On a recent trip, I flew a small regional airline that I don’t often fly. I was reminded again why that is.  Hello out there….! Having duct tape and  a “DO NOT USE” sign anywhere NEAR the emergency exit on an airplane is more than a little disconcerting to those of us who might think your sign refers to our way out in an emergency. The “mending job” was on BOTH emergency exits by the way. It was only after very close examination that I saw that the duct tape was holding the window shade in the UP position, but at first glance doesn’t it look like the sign and tape refer to the window exit?! Shame on you for using duct tape to mend anything that flies. Fix the shades for crying out loud! 

And apologies to the nice man sitting in the row 5. In order to take the pictures I had to slide my arm between the seats in the row in front of me and into your space to take the picture. You were sleeping at the time. Thank you for not waking up.

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August 15, 2008 at 8:17 am 8 comments

Holding The Baby

Mom’s life is moment to moment. Literally. Her short term memory is very nearly gone. She doesn’t remember any events of her life, she can’t make sense out of her surroundings, she can’t repeat what she just said or hold in her consciousness anything that anyone else has just said or done. Even the simplest tasks elude her.

I often bring food for her to snack on. She long ago lost the ability to take the food from my hand. It was as if she couldn’t focus on what part of the thing in front of her she was supposed to grasp. She often grabbed 6 to 8 inches in front of my hand to take what I was offering, or she’d grab my finger instead of what I was holding. It’s not her eyesight. It’s the Alzheimer’s scrambling her brain so she can’t make sense of what she is seeing.

So, I started putting whatever I brought for her to eat in her hand. A cold, wet grape. A big, fat strawberry. She could find it in her hand and eat it.

Now she is having trouble taking something out of her own hand. She’ll try to pick up her own finger. I can see the gears turning, “No, that’s not it.” Sometimes she’ll try to pick up something that isn’t there, at a spot close to where the item is that I’ve placed in her hand. She’ll bring her fingers to her mouth and “taste” it, and say “mmm, delicious” but all she’s picked up is air.

Now I place the food against her index finger and watch her thumb move over to hold it in place. I sometimes have to tap it against her index finger before she’ll take it. I feel like an operating room nurse, slapping the surgical instruments into the doctor’s hand.

My job is to fill as many moments in Mom’s life as I can. We cuddle, and sing, I wash her hands and brush her teeth, I bring food to eat, we listen to music and play with the dog. We wind yarn, and I give her hand and foot messages. I tell her how much I love her, and we make moments together. I try to come every day that I’m not on the road teaching because the thought of her alone in her own head breaks my heart.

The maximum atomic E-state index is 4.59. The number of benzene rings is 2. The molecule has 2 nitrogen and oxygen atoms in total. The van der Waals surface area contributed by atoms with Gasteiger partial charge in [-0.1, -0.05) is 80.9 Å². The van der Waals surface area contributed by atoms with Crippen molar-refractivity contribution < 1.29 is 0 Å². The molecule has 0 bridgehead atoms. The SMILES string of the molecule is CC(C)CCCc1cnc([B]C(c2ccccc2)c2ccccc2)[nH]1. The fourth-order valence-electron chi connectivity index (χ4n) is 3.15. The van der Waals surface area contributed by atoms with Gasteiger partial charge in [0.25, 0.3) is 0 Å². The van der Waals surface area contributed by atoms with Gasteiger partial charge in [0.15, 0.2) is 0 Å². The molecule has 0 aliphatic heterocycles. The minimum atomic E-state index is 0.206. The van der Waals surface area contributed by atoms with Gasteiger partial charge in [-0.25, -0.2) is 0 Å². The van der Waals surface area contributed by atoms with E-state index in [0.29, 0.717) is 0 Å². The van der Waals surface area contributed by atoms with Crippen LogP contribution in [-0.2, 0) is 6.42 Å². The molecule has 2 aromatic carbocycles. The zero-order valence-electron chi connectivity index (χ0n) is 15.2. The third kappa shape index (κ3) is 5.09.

If it was a choice of “nothingness” or “happiness” that would be sad enough. But Mom seems to have random thoughts that frighten her. Perhaps they are dreams, or they are fleeting fragments of memories from long ago, or she has simply heard something one of the other residents or staff has said and misunderstood it. She has relived the death of her own parents many times, has truly believed someone was trying to hurt her or take something from her, and she is remorseful for something she has done “wrong.” It’s hard to know what triggers these emotions, but her sorrow, fear, and anger are real. And she acts on them.

That is the only explanation I have for her uncontrollable crying, cursing at the top of her lungs, or crashing her walker into people and furniture.

I am always looking for good moments to give her. The other day one of the other residents left her baby doll on the sofa in the common area and I sat Mom down there and asked if she wanted to hold the baby. She demurred. The last time I suggested it (several months ago) she quipped, “Why the H would I want to play with a GD DOLL!?” This time I think she thought it was real and she might do something wrong. I told her it was OK, maybe she could show me how to rock the baby. She picked up the life-sized doll but didn’t look like she knew what to do. I suggested burping the baby and she carefully placed it on her shoulder and patted its back. Like a pro. With a little more coaching she found the part of her brain that remembered how she had held and rocked and burped me some 50+ years ago. It was an amazing moment.

About that time I had to talk to one of the supervisors and left Mom with the doll. When I came back some 10 minutes later she was still holding it, talking to it, and tapping her hands in time to the music that was playing. I can’t tell you what joy that moment brought to me.

You have to find the moments when and where you can. And sometimes you have to look pretty hard.




August 11, 2008 at 8:13 am 52 comments

Ami Simms